Dominion Astrophysical Observatory

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Dominion Astrophysical Observatory
Dominion Astrophysical Observatory front.jpg
Alternative names Observatoire fédéral d'astrophysique
General information
Current tenants National Research Council
Opening 1918
Design and construction
Architect Edgar Lewis Horwood
Architecture firm Dominion Architect of Canada
Official name: Dominion Astrophysical Observatory National Historic Site of Canada
Designated: 2001

The Dominion Astrophysical Observatory, located on Observatory Hill, in Saanich, British Columbia,[1] was completed in 1918 by the Canadian government. The Dominion Architect responsible for the building was Edgar Lewis Horwood.[2] Proposed and designed by John S. Plaskett in 1910 with the support of the International Union for Cooperation in Solar Research, when the 72-inch aperture telescope was constructed, it was planned to be the largest telescope in the world but delays meant it saw first light after the Hooker 100-inch telescope.[3]

The observatory has been designated a National Historic Site of Canada as it is a world-renowned facility where many discoveries about the nature of the Milky Way were made, and it was one of the world’s main astrophysical research centres until the 1960s.[4]

Centre of the Universe[edit]

Centre of the Universe is the public interpretive centre for the observatory that is regularly open to the public between May and September. The centre features interactive exhibits about astronomy, the work of the observatory and its parent organization, the NRC Herzberg Institute of Astrophysics. There are also tours of the telescope and programs in the planetarium and video theatre. The Centre was closed by the Federal Government in August of 2013, claiming financial reasons as the cost. Local citizens are fighting the closure. More than 2000 signatures had been acquired on an online petition on Change.org[5] by September 13th, 2013. MLA Lana Popham is acquiring signatures on a hard copy petition that will be presented by her colleagues in the House of Commons. [6]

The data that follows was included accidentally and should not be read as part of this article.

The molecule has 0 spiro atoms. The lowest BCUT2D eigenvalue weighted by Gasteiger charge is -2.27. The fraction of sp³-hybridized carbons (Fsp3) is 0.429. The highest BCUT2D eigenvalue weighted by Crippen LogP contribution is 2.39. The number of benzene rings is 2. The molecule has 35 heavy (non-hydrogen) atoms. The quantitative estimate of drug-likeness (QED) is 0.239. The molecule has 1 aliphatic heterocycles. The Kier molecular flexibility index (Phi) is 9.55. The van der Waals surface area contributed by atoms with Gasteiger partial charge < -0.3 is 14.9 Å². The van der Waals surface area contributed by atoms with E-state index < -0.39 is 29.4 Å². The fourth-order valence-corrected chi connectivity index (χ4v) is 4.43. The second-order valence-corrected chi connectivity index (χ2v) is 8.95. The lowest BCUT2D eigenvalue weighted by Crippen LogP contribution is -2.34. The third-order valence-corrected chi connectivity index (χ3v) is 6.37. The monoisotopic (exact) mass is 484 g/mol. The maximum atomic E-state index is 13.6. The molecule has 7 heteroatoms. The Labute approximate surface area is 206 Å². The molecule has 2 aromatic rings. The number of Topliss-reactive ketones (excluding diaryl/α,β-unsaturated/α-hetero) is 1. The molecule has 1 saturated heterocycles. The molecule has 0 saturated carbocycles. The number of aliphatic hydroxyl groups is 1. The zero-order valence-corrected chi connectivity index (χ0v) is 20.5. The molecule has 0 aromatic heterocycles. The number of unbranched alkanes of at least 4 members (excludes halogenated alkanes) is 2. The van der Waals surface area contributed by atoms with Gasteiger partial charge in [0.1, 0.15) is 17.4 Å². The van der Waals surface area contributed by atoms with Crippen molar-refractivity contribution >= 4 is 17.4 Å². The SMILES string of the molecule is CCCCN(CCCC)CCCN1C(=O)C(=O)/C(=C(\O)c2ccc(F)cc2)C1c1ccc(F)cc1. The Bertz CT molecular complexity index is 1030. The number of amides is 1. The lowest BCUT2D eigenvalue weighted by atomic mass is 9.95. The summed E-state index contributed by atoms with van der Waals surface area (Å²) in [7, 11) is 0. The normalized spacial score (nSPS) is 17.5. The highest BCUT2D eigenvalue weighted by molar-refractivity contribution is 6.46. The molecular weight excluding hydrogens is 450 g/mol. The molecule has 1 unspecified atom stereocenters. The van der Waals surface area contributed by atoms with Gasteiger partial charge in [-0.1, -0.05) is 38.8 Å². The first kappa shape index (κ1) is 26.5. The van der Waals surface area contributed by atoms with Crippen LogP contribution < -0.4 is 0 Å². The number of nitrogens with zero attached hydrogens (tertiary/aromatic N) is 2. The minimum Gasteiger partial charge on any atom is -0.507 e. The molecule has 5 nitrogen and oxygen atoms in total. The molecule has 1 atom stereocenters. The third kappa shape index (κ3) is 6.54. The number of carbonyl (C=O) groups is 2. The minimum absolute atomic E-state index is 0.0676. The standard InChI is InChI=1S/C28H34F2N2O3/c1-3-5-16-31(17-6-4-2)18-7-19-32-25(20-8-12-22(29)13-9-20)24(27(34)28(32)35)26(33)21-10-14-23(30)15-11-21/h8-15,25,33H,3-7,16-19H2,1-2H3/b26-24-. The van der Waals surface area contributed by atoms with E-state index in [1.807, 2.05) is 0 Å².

Telescope construction[edit]

The building that houses the telescope was built by McAlpine-Robertson Company of Vancouver for a price of $75,000. Both the building and dome, made by Warner and Swasey Co, are double walled.

The mirror weighs approximately 2000 kilograms and was made by the Saint-Gobain company in their Charleroi glass works in Antwerp, Belgium and shipped only a week before the start of World War I. It was then ground in the United States at the John A. Brashear company in Pittsburgh. The mirror had to be reground twice, once due to a mysterious scratch and the 2nd time due to a flaw in the grinding. This added 2 years to the completion time of the telescope, pushing the date back to 1918. The completed mirror was hauled up Little Saanich Mountain by horse and wagon.

Use[edit]

Following completion, Plaskett remained the head of the observatory until 1935.

A spectrograph is fitted to the Cassegrain focus and an imaging CCD is attached to the Newtonian focus.

In 1962, a 48" optical telescope was added to the observatory. The telescope, ordered in 1957, was made by Grubb Parsons of Newcastle-upon-Tyne, England. Its Coude focus is used with a room sized spectrograph.

In 1995, the observatory was made the headquarters of the NRC Herzberg Institute of Astrophysics, which operates several Canadian telescopes, both optical and radio. The NRC collaborates with international partners such as the Canada-France-Hawaii Telescope.

The telescopes are in constant use today and are open for visitors year round. An interpretive centre called the Centre of the Universe was opened in 2002 but unfortunately closed in 2013 due to budgetary reasons.

As of July 2009, the current director was Dr James E Hesser.

Plaskett telescope contemporaries on commissioning[edit]

The Plaskett missed becoming the largest telescope in the World, but remained the second largest until the 74 inch (188 cm) reflector at David Dunlap Observatory in 1935 (also in Canada) debuted.

Top 2 in 1918:

# Name /
Observatory
Image Aperture Altitude First
Light
Special advocate
1 Hooker Telescope
Mount Wilson Obs.
100inchHooker.jpg 100 inch
254 cm
1742 m
(5715 ft)
1917 George Ellery Hale
Andrew Carnegie
2 Plaskett telescope
Dominion Astrophysical Obs.
Dominion Astrophysical Observatory front.jpg 72 inch
182 cm
230 m
(755 ft)
1918 John S. Plaskett

The next largest were the Harvard College Observatory 60 inch and the Mt. Wilson 60-inch Hale.

See also[edit]

References[edit]

External links[edit]

Coordinates: 48°31′13″N 123°25′05″W / 48.520286°N 123.418147°W / 48.520286; -123.418147